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Two more Republican senators said Monday they will oppose the current Republican health-care bill — enough to doom its passage, for now.
Following the announcement, Senate Majority Leader Mitch McConnell abruptly called for a vote to repeal Obamacare without an immediate replacement as the replacement effort seemed to collapse.
In messages posted to Twitter, Sens. Jerry Moran, R-Ks., and Mike Lee, R-Utah, became the third and fourth GOP senators to say they would not support their party's Obamacare replacement plan as written. They said they would not even back a motion to proceed — a procedural vote that would start debate on the bill.
The GOP, which holds 52 seats in the Senate, had already seen two defections and could not afford a third.
Their opposition marks just the latest setback to the GOP's effort to repeal and replace Obamacare, a Republican campaign promise for most of the last decade that has stalled multiple times this year amid party divisions. The GOP chose to address the health-care overhaul before it took on tax reform, another key campaign plank, and every setback is seen as delaying the party's broader agenda.
Following the senators' announcement, President Donald Trump urged Republican lawmakers to repeal Obamacare first, and then come up with a solution for replacing it. It is unclear if the GOP has the votes to repeal the law without an immediate replacement, as it risks destabilizing insurance markets.
Before Trump's tweet, a White House official said in a statement that "inaction is not an option. We look forward to Congress continuing to work toward a bill the President can sign to end the Obamacare nightmare and restore quality care at affordable prices."
McConnell then called for a vote on a bill to repeal Obamacare without an immediate replacement.
"Regretfully, it's now apparent that the effort to repeal and immediately replace the failure of Obamacare will not be successful," McConnell said in a statement. "So, in the coming days, the Senate will vote to take up the House bill with the first amendment in order being what a majority of the Senate has already supported in 2015 and that was vetoed by then-President Obama: a repeal of Obamacare with a two-year delay to provide for a stable transition period to a patient-centered health care system that gives Americans access to quality, affordable care."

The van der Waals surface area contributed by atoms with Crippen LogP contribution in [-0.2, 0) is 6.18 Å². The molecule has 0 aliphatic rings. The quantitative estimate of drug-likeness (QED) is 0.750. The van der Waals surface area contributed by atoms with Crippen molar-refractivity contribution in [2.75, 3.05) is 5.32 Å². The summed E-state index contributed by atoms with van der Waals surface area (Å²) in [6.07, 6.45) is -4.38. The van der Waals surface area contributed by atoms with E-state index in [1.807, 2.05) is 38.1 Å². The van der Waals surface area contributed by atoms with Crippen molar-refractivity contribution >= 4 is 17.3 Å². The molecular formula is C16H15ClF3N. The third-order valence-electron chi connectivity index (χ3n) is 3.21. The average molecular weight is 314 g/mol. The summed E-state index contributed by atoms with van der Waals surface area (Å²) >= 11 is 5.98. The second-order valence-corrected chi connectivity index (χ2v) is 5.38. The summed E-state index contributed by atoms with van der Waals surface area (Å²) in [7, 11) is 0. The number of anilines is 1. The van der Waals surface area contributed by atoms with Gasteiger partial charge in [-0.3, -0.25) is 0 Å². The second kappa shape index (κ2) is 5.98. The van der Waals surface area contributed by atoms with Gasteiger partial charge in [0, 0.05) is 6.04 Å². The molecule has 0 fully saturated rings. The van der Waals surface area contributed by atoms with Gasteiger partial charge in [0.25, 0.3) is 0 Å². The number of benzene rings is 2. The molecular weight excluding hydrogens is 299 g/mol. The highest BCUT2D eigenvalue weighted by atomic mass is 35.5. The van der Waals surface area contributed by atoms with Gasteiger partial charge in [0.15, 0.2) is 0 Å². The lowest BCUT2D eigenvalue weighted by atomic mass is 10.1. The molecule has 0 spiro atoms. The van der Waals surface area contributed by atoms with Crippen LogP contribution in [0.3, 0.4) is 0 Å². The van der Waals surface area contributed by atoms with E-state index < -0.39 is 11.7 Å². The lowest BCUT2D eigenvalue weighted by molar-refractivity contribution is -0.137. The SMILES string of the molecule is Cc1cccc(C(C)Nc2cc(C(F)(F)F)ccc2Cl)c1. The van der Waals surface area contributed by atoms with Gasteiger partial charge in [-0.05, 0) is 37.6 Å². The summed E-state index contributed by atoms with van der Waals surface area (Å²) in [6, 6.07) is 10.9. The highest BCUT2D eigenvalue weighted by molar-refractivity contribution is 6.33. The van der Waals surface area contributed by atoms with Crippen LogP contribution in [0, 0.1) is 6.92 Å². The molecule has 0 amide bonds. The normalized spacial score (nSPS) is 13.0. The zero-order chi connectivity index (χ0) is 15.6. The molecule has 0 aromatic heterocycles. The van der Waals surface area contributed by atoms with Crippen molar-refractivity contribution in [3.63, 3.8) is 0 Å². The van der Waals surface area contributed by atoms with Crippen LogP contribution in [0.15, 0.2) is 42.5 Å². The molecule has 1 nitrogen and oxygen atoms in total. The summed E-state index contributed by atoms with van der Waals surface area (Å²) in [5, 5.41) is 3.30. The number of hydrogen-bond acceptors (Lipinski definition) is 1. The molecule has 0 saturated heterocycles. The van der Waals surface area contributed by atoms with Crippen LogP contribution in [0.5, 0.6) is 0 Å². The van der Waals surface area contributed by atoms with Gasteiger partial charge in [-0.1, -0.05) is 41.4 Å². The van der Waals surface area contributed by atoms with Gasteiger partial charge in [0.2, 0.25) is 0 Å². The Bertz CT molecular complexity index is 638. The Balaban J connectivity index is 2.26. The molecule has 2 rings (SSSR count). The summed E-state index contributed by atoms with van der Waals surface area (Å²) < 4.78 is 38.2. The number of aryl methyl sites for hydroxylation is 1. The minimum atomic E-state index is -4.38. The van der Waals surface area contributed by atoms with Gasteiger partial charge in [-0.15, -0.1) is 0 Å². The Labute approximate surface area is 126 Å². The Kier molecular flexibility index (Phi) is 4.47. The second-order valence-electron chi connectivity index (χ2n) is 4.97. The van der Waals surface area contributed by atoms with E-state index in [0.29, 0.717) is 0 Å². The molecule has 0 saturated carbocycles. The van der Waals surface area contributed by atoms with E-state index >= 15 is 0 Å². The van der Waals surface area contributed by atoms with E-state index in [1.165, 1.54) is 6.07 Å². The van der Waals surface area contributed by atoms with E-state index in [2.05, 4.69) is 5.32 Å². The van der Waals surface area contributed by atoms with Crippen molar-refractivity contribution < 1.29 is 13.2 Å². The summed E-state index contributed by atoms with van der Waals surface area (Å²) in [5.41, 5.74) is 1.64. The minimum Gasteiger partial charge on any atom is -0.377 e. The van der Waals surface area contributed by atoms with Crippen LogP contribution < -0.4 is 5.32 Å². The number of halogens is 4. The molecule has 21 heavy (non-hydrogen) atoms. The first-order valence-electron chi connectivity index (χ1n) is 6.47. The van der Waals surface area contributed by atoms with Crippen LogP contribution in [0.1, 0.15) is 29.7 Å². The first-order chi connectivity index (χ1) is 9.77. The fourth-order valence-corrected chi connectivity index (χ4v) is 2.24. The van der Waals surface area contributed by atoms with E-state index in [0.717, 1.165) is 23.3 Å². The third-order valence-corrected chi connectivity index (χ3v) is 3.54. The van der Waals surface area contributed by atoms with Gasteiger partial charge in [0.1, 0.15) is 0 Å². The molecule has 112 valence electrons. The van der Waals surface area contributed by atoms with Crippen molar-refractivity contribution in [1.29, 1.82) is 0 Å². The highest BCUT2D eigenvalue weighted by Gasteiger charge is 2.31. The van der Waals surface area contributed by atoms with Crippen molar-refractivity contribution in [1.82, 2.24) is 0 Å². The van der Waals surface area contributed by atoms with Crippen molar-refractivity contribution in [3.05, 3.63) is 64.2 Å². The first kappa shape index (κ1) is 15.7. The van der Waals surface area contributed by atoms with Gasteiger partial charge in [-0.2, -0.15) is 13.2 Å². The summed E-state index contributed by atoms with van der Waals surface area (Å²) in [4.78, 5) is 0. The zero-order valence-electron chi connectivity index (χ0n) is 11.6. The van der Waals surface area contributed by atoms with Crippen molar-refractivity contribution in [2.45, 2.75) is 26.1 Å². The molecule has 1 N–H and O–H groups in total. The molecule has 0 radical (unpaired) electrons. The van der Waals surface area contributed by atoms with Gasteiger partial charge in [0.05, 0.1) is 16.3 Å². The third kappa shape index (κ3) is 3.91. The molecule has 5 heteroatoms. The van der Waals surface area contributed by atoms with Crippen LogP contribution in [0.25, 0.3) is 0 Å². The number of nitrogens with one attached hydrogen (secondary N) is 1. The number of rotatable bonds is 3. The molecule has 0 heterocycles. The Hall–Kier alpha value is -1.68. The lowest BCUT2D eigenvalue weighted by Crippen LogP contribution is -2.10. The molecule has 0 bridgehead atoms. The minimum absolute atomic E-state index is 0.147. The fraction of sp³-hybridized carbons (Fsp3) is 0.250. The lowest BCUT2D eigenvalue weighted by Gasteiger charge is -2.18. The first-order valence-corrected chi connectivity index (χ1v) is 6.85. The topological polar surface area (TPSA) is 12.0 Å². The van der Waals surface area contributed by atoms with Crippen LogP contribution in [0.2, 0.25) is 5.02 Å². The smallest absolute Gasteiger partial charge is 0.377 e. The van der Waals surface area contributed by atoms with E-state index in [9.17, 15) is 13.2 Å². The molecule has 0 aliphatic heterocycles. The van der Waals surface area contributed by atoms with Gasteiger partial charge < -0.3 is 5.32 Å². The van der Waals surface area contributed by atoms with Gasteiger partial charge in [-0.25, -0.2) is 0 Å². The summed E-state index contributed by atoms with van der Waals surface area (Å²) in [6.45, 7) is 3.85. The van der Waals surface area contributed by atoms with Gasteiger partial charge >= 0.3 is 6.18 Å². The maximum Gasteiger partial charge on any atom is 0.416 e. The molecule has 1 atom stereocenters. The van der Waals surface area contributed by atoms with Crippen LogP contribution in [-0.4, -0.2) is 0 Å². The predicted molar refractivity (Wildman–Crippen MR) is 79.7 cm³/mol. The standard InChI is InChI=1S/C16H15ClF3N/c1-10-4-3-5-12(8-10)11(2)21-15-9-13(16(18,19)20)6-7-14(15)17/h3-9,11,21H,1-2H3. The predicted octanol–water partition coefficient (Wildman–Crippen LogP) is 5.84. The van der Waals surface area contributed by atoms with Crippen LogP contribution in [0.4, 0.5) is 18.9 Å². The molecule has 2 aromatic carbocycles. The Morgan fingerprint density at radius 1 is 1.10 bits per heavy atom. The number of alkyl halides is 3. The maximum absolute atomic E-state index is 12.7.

Senate Republicans released a revised Obamacare replacement bill last week, hoping to win over both conservative and moderate holdouts who opposed an earlier version of the plan. Two GOP senators — Rand Paul of Kentucky and Susan Collins of Maine — almost immediately opposed it, while several others expressed skepticism.
The conservative Lee previously argued that the Senate bill did not go far enough to a full repeal of Obamacare. In his statement announcing opposition Monday, Lee said that he made his decision after studying the Consumer Freedom Amendment, a provision championed by conservative Sen. Ted Cruz, R-Tex., that allows insurers to offer skinnier plans with fewer benefits as long as they offer more robust Obamacare-compliant plans.
"In addition to not repealing all of the Obamacare taxes, [the bill] doesn't go far enough in lowering premiums for middle class families; nor does it create enough free space from the most costly Obamacare regulations," he said.
Moran said Monday that the bill "fails to repeal the Affordable Care Act or address health care's rising costs." He also criticized what he called Republicans' "closed-door process" that led to the plan.
"We must now start fresh with an open legislative process to develop innovative solutions that provide greater personal choice, protections for pre-existing conditions, increased access and lower overall costs for Kansans," he said in a statement.
The GOP already had to delay its plan to vote on a motion to proceed this week as Sen. John McCain, R-Ariz., recovers from a surgery to remove a blood clot above his eye.
Some senators, like Collins, have previously suggested that the GOP should push for a bipartisan plan to fix Obamacare's flaws and address the issues of rising premiums and insurers leaving the individual market in some states.